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Hong v. Northland Insurance Co.

United States District Court, D. Massachusetts

May 30, 2018

MINGDE HONG, Plaintiff,



         This is a case alleging unfair settlement practices brought against an insurer under Mass. Gen. Laws ch. 93A, § 9 asserting unfair and deceptive practices in the business of insurance under Mass. Gen. Laws ch. 176D, § 3(9). The Complaint alleges that shortly before a trial in which it received an adverse verdict, the insurer withdrew its (unduly modest) outstanding settlement offer altogether. The instant case was filed in Massachusetts Superior Court on November 26, 2017 before being removed to this court. The alleged settlement misconduct was completed on September 24, 2013 when the final offer was rescinded. No. further settlement activity is alleged. The verdict adverse to the insurer was rendered November 26, 2013. The applicable statute of limitations for filing a lawsuit based on unfair settlement practices by an insurer, Mass. Gen. Laws ch. 260, § 5A, is four years. If the limitations period begins no later than the date of the last alleged settlement misconduct, the statute of limitations bars the plaintiff's claim. I conclude that it did and will grant the defendant insurer's motion to dismiss this case.

         Accrual of a claim under Chapter 93A of Massachusetts General Laws “typically occurs at the time injury results from the assertedly unfair or deceptive acts.” Cambridge Plating Co. v. Napco, Inc., 991 F.2d 21, 25 (1st Cir. 1993). The Massachusetts Appeals Court has held that a claim accrues “when the plaintiff knew or should have known of appreciable harm” caused by the alleged conduct. Int'l Mobiles Corp. v. Corroon & Black/Fairfield & Ellis, Inc., 560 N.E.2d 122, 125-26 (Mass. App. Ct. 1990). The rule in International Mobiles has not been modified in the last quarter century since it was enunciated. This is a settled matter of state law reflected in more recent brevis decisions applying it. See, e.g., D.A.C. v. Eastguard Ins. Co., 888 N.E.2d 386 (Mass. App. Ct. 2008) (unpublished); Santiago v. The Premier Ins. Co., 2017 Mass.App. Div. 134 (2017).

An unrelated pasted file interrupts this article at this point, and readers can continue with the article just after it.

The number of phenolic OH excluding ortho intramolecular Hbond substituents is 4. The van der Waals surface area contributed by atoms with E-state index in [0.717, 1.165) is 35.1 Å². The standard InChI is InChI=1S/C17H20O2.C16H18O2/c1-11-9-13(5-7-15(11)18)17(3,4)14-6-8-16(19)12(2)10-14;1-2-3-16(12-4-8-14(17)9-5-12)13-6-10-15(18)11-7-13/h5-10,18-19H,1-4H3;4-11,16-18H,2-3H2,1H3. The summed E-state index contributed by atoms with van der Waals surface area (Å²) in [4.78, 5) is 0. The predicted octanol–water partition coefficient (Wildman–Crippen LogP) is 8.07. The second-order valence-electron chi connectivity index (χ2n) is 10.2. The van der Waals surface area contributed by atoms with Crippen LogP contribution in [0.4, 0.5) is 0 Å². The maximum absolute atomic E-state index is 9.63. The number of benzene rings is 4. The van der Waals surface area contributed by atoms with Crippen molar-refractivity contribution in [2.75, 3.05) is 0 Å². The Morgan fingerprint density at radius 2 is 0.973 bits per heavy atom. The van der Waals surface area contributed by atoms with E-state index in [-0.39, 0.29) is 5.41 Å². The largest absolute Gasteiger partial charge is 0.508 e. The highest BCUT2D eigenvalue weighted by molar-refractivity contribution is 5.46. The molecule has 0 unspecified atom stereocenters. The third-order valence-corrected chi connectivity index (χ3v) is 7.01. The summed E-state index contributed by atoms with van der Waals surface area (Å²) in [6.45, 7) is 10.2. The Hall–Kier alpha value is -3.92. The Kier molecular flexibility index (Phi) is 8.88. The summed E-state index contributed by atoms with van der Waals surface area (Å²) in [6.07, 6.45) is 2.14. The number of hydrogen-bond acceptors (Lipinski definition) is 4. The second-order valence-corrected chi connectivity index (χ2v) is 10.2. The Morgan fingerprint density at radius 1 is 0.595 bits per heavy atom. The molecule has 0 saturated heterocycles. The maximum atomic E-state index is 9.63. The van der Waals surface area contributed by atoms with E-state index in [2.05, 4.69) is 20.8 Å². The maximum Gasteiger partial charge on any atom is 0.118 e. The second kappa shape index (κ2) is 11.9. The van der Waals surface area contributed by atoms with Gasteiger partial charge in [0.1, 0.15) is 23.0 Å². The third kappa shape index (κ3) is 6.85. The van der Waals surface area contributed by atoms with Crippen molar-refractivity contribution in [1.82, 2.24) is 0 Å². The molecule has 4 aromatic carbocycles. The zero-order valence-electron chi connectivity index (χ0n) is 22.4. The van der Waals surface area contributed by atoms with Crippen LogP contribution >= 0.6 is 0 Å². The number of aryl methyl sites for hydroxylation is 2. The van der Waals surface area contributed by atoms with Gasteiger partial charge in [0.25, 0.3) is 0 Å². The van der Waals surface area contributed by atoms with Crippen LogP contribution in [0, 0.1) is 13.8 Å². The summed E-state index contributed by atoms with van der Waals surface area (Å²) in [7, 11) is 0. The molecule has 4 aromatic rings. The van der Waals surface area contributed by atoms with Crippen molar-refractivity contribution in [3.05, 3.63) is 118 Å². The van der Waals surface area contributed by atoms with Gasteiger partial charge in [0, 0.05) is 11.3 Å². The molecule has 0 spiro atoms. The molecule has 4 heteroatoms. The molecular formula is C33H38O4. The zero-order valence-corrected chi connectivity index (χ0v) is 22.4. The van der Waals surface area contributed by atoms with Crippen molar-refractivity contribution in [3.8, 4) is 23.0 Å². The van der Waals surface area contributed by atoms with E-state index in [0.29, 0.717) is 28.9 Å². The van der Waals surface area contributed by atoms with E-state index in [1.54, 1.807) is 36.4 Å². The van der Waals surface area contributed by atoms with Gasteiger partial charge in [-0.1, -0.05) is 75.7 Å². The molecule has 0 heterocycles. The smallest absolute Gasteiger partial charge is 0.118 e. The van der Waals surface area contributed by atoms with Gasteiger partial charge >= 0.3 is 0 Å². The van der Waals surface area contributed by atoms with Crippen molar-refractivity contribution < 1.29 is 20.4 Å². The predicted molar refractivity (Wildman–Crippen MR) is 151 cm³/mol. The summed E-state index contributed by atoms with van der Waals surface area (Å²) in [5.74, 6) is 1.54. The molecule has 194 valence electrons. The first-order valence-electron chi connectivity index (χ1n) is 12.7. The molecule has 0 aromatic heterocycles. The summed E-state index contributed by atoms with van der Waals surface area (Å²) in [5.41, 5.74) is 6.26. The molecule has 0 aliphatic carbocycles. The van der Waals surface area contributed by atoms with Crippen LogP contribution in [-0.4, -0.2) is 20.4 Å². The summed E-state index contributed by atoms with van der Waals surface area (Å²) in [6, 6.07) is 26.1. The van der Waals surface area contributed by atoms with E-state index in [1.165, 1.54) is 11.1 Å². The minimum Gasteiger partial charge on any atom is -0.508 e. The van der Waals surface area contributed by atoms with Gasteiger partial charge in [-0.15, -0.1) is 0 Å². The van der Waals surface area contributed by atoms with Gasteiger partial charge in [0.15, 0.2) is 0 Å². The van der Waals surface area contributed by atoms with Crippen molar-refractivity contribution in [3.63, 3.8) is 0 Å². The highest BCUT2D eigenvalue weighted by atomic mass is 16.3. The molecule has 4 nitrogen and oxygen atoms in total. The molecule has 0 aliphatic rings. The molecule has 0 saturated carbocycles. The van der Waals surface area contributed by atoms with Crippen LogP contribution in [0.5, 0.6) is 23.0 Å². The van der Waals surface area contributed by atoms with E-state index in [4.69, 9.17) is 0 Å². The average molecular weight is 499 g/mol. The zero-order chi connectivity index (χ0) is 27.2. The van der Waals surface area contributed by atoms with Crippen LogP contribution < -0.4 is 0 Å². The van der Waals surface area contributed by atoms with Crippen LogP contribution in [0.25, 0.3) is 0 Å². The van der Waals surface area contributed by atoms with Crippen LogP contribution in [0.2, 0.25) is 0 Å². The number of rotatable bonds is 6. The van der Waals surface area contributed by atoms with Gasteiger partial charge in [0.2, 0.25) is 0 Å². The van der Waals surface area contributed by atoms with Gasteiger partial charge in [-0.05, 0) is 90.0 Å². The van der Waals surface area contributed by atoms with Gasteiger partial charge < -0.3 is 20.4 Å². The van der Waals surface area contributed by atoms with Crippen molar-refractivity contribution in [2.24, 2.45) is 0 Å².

In an effort to create a silk purse from otherwise unpromising material in which to carry his argument, the plaintiff in a belated post-hearing submission, contends that International Mobiles actually supports his position. This argument is misplaced. To be sure, the court's reasoning of International Mobiles focused on when International Mobiles could allege damages it suffered as a result of the defendant insurance broker's negligence. 560 N.E.2d at 125. The court noted that in 1981, International Mobiles “could not have maintained a cause of action against [the defendant insurance broker] because it could allege no damage.” Id. Rather, the court continued, “[a]lthough Mobiles had reason to think that [the defendant insurance broker] had bungled when [the excess coverage fleet policy provider] responded in 1981 that its policy did not cover vehicles in Rhode Island, Mobiles incurred no expense nor . . . suffered any discernible detriment as a result of [the defendant insurance broker's] negligence.” Id. Moreover, “[t]he expense of Mobiles' defense . . . was borne entirely by [its primary liability insurer].” Id. In these circumstances, “[t]he date of accrual for Mobiles' c. 93A action . . . [was] the date of settlement in June, 1986, ” id. at 126, because that was the date that the plaintiff suffered harm. Id. at 123. Wrenching International Mobiles out of context, the plaintiff suggests the date the settlement that started the running of the statute of limitations in International Mobiles is for conceptual purposes the same as the date of entry of judgment in the underlying tort action here. However, the plaintiff fails to recognize that the injury or harm alleged here was appreciable no later than when the defendant insurer rescinded its settlement offer altogether.